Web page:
A grand steeplechase

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In the 1840s enterprising Charles Abercrombie purchased land at present-day Birkenhead Point and established an orchard and a ‘salting and boiling down’ works.

Abercrombie also laid out a racecourse on his property where the first steeplechase race in Australia was held in 1844. The ‘Five Dock Grand Steeple Chase’ had nine leaps, including a 6 metre pond leap and a 1.4 metre stone fence.

The Sydney Morning Herald at the time declared that the ‘first race was regarded as the best that ever took place in the colony, and far exceeded the expectations of the most sanguine sportsmen present.’ The prize for the first race was sixty sovereigns (£60) and was won by Mr Kemble’s British Yeoman, ridden by Gorrick, with Mr Bryant’s Highflyer, ridden by Watt, coming second. Abercrombie’s own horse, Emancipation, came last in the second race and second in the third event.

A delightful series of lithographs held by the Mitchell Library (State Library of NSW) records the event.

Currently a display at Five Dock Library, ‘Once we had horses!’ celebrates local horses through a selection of historical photographs from Canada Bay Connections.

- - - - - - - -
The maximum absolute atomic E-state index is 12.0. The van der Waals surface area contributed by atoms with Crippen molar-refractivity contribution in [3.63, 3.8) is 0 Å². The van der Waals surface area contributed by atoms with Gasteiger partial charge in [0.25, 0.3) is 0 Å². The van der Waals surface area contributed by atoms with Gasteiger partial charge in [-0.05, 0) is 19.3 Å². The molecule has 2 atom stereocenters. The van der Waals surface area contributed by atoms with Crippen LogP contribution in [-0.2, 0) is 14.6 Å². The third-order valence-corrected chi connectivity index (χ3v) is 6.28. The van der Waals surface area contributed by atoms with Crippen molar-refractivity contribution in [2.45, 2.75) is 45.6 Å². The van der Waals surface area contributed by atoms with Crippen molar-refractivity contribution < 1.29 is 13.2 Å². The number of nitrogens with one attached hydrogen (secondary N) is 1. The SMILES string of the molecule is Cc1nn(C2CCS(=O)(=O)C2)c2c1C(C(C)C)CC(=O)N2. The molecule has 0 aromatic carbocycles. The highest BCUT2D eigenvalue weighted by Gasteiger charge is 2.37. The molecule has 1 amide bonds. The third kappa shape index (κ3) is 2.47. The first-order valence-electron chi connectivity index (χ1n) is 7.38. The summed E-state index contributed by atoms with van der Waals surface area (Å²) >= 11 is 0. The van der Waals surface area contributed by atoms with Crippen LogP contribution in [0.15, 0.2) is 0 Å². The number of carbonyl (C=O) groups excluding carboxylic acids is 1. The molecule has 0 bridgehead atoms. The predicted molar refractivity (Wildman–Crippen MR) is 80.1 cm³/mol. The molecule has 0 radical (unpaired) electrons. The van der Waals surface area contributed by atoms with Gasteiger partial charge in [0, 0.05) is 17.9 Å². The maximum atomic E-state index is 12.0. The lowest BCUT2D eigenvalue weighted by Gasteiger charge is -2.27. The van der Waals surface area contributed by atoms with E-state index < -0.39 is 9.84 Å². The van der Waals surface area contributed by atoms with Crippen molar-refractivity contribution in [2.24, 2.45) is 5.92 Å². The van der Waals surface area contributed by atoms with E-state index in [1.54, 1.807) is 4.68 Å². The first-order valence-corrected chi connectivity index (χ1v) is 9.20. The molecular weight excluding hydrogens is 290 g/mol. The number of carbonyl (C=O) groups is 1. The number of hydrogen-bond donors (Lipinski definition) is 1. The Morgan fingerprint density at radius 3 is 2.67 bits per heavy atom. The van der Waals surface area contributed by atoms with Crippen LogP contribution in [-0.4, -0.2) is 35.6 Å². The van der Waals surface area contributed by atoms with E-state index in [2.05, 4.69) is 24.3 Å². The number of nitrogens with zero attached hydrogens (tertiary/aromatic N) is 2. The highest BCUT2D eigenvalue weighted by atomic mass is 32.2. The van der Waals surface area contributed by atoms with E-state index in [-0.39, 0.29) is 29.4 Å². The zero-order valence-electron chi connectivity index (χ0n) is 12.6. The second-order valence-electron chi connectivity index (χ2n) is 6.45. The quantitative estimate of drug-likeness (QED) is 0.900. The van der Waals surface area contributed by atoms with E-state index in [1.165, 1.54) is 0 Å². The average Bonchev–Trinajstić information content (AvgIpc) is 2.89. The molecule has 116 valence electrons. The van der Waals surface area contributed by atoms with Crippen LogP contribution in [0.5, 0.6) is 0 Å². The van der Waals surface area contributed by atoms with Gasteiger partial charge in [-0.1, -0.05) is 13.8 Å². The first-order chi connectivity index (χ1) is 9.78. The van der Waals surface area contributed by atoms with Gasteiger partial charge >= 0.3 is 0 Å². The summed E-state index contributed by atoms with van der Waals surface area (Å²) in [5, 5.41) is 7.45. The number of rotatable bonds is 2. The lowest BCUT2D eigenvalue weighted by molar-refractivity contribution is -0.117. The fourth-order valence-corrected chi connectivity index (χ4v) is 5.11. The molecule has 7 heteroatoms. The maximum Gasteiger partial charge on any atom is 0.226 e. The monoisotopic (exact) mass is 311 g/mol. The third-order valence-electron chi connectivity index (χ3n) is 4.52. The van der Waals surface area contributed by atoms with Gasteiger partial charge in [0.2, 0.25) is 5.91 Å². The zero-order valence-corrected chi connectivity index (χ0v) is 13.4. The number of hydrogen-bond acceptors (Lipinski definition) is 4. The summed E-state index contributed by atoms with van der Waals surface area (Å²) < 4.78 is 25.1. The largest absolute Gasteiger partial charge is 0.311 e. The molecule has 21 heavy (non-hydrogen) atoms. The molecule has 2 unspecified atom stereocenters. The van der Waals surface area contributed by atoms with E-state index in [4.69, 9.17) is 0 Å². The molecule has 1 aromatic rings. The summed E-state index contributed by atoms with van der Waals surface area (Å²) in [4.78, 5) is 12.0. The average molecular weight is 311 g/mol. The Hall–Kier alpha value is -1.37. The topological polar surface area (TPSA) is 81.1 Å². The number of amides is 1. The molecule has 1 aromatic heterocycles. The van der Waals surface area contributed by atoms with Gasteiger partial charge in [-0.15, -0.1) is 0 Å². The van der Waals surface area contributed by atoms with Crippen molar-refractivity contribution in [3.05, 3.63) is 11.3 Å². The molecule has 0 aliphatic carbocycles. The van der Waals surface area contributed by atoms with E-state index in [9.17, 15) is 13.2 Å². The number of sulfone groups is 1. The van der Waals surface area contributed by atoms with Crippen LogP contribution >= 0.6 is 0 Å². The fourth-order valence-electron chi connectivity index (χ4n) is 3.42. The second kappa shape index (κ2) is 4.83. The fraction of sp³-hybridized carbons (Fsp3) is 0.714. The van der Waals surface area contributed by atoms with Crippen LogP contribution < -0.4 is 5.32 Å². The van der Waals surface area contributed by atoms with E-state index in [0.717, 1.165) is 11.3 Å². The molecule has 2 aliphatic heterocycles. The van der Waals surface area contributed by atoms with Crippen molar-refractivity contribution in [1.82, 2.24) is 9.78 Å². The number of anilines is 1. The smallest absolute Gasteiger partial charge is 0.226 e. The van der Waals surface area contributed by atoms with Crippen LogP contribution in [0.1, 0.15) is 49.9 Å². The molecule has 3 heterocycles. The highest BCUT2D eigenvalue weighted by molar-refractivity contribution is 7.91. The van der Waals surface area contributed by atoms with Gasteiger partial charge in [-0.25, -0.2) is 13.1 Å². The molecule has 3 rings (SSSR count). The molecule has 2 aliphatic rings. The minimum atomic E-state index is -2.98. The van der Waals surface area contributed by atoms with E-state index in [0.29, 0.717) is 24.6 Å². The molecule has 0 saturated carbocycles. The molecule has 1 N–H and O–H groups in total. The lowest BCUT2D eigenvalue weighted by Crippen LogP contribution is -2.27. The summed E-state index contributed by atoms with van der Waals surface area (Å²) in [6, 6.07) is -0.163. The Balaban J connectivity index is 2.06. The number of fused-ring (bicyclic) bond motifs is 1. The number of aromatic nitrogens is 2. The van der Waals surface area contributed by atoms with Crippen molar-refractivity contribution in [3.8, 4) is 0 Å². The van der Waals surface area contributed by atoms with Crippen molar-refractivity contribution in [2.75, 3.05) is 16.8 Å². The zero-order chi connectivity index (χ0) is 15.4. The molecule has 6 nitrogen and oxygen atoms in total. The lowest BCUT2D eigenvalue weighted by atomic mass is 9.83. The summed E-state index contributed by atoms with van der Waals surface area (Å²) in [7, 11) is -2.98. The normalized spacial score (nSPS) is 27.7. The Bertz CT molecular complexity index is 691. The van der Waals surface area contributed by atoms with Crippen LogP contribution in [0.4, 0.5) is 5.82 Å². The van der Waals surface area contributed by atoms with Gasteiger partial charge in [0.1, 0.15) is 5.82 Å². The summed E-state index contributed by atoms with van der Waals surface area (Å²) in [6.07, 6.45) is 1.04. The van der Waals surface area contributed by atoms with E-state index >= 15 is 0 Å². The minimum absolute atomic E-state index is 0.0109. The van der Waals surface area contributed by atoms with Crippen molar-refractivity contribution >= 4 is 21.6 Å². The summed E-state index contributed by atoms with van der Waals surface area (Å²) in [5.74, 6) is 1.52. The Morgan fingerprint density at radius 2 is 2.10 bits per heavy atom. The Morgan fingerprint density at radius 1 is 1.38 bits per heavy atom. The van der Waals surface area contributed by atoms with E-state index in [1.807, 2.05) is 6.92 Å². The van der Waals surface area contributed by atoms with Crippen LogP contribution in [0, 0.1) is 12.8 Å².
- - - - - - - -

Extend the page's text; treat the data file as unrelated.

Posted on October 30, 2015, in Five Dock and tagged , , , , , . Bookmark the permalink. 1 Comment.

  1. The Oxford Companion to Australian Sport (1994) provides some interesting background on horses and horse racing in Australia.

    Seven horses arrived in Australia with the First Fleet in 1788. There were 200 horses in the colony of NSW by 1800 and 1100 ten years later.

    ‘In a primarily penal colony the military authorities did not care to authorise horse racing, but there is evidence of a ‘race ground’ in use on the Hawkesbury River near Richmond as early as 1806. Press mention of match races at a holiday gathering at Parramatta was made in April 1810. The first official race meeting, chiefly organised by officers of the 73rd Regiment, took place over three days (15, 17 and 19 October 1810) at Hyde Park in Sydney’

    The first thoroughbred to arrive in Australia is believed to be Rockingham (probably a son of the British horse Rockingham by Highflyer) in 1799.

    One wonders whether Highflyer which came second in the ‘Five Dock Grand Steeple Chase’ was a descendant of this horse, or perhaps, simply named after Highflyer, one of the most famous British horses of the eighteenth century.

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